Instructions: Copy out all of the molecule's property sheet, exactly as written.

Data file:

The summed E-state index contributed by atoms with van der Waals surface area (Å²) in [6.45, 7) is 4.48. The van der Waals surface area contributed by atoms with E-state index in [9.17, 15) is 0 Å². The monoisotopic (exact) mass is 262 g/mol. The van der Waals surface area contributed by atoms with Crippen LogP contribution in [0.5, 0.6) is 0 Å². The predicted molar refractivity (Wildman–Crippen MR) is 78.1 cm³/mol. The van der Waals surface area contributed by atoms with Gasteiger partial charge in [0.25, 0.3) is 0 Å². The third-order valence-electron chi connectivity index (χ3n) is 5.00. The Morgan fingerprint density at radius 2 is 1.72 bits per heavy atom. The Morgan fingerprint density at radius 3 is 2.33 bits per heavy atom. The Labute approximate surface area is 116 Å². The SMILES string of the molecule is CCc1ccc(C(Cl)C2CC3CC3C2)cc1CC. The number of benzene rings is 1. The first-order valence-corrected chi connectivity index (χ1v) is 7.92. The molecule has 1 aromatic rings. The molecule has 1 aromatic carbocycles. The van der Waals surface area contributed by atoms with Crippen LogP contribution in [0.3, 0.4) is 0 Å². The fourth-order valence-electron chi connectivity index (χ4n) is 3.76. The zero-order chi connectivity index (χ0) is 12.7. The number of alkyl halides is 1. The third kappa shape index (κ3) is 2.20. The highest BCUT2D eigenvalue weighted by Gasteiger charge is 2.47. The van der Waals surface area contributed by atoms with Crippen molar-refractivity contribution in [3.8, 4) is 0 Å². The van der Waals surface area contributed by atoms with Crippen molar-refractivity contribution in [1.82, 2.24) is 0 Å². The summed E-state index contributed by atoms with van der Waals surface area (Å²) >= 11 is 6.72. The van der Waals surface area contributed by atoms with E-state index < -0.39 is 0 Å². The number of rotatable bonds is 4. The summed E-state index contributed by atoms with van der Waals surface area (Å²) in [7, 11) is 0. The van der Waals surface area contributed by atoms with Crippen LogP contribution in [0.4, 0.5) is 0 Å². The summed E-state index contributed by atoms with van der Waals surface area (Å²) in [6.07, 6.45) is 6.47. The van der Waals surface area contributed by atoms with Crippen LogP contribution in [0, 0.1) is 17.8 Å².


The summed E-state index contributed by atoms with van der Waals surface area (Å²) in [6.45, 7) is 4.48. The van der Waals surface area contributed by atoms with E-state index in [9.17, 15) is 0 Å². The monoisotopic (exact) mass is 262 g/mol. The van der Waals surface area contributed by atoms with Crippen LogP contribution in [0.5, 0.6) is 0 Å². The predicted molar refractivity (Wildman–Crippen MR) is 78.1 cm³/mol. The van der Waals surface area contributed by atoms with Gasteiger partial charge in [0.25, 0.3) is 0 Å². The third-order valence-electron chi connectivity index (χ3n) is 5.00. The Morgan fingerprint density at radius 2 is 1.72 bits per heavy atom. The Morgan fingerprint density at radius 3 is 2.33 bits per heavy atom. The Labute approximate surface area is 116 Å². The SMILES string of the molecule is CCc1ccc(C(Cl)C2CC3CC3C2)cc1CC. The number of benzene rings is 1. The first-order valence-corrected chi connectivity index (χ1v) is 7.92. The molecule has 1 aromatic rings. The molecule has 1 aromatic carbocycles. The van der Waals surface area contributed by atoms with Crippen LogP contribution in [0.3, 0.4) is 0 Å². The fourth-order valence-electron chi connectivity index (χ4n) is 3.76. The zero-order chi connectivity index (χ0) is 12.7. The number of alkyl halides is 1. The third kappa shape index (κ3) is 2.20. The highest BCUT2D eigenvalue weighted by Gasteiger charge is 2.47. The van der Waals surface area contributed by atoms with Crippen molar-refractivity contribution in [3.8, 4) is 0 Å². The van der Waals surface area contributed by atoms with Crippen molar-refractivity contribution in [1.82, 2.24) is 0 Å². The summed E-state index contributed by atoms with van der Waals surface area (Å²) >= 11 is 6.72. The van der Waals surface area contributed by atoms with E-state index < -0.39 is 0 Å². The number of rotatable bonds is 4. The summed E-state index contributed by atoms with van der Waals surface area (Å²) in [7, 11) is 0. The van der Waals surface area contributed by atoms with Crippen LogP contribution in [0.4, 0.5) is 0 Å². The summed E-state index contributed by atoms with van der Waals surface area (Å²) in [6.07, 6.45) is 6.47. The van der Waals surface area contributed by atoms with Crippen LogP contribution in [0, 0.1) is 17.8 Å².